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Fri Jan 4, 2013, 07:10 PM

(Gov. R-NE) Heineman receives final report on rerouted (XL) pipeline

Source: Omaha World Herald


LINCOLN — A final state report on the rerouted Keystone XL pipeline does not appear to raise serious red flags about the project's safety.

Gov. Dave Heineman, who received the report late Thursday, now has 30 days to review it and make a decision on the new route.

He declined to offer first impressions Friday, saying he needs more time to read the document from the Nebraska Department of Environmental Quality.

The report, which has more than 2,000 pages, makes no recommendation on whether the pipeline should be approved.

FULL story at link.

Read more: http://www.omaha.com/article/20130104/NEWS/130109781/1685#heineman-receives-final-report-on-rerouted-pipeline

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Reply (Gov. R-NE) Heineman receives final report on rerouted (XL) pipeline (Original post)
Omaha Steve Jan 2013 OP
AtheistCrusader Jan 2013 #1
think Jan 2013 #2

Response to Omaha Steve (Original post)

Fri Jan 4, 2013, 07:53 PM

1. Why is it we are able to do this for oil, but we can't

do a major public works project to build a grid of pipes that can be used to move freshwater around for farming, to get us through these current and future droughts?

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Response to Omaha Steve (Original post)

Fri Jan 4, 2013, 10:28 PM

2. So it still runs over areas of the Ogallala Aquifer:


although it still runs above parts of the Ogallala Aquifer. If the pipeline does fail, spills are not expected to cause wide-scale contamination to the aquifer, said Mike Linder, DEQ's director.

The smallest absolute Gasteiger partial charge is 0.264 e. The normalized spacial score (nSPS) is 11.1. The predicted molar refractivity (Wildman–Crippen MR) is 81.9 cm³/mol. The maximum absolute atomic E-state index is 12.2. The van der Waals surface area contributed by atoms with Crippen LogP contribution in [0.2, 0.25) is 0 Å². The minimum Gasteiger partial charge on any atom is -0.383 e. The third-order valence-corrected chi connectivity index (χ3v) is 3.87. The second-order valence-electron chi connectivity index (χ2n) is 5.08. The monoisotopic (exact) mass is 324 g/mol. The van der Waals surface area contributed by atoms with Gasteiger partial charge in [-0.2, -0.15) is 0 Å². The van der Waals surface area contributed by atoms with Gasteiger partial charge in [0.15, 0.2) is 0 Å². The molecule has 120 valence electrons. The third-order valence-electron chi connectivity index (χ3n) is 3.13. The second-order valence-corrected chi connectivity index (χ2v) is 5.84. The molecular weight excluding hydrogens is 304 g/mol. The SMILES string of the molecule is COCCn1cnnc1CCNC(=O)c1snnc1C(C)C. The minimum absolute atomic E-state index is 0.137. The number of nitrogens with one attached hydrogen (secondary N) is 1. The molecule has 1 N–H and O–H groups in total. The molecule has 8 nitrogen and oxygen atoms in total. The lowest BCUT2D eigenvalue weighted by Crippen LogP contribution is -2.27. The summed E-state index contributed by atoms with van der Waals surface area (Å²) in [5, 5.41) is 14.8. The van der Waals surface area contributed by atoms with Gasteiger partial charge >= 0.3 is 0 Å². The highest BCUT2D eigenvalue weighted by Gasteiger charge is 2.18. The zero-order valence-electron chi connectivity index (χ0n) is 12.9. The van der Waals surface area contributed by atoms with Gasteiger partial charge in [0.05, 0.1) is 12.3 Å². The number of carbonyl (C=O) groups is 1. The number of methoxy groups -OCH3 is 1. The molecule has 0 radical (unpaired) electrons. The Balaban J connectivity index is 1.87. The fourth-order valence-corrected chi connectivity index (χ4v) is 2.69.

In addition to skirting the Sand Hills, the new route also avoids many fragile soils in northern Nebraska. The department says spills would remain “localized” in the aquifer.

Building a pipeline to carry crude oil steamed out of tar-sand deposits across one of worlds largest aquifers. What could go wrong?

The Ogallala Aquifer, part of the High Plains Aquifer System, is a vast yet shallow underground water table aquifer located beneath the Great Plains in the United States. One of the world's largest aquifers, it covers an area of approximately 174,000 mi˛ (450,000 km˛) in portions of the eight states of South Dakota, Nebraska, Wyoming, Colorado, Kansas, Oklahoma, New Mexico, and Texas. It was named in 1898 by N.H. Darton from its type locality near the town of Ogallala, Nebraska.[1]

About 27 percent of the irrigated land in the United States overlies this aquifer system, which yields about 30 percent of the nation's ground water used for irrigation. In addition, the aquifer system provides drinking water to 82 percent of the people who live within the aquifer boundary.[2]....


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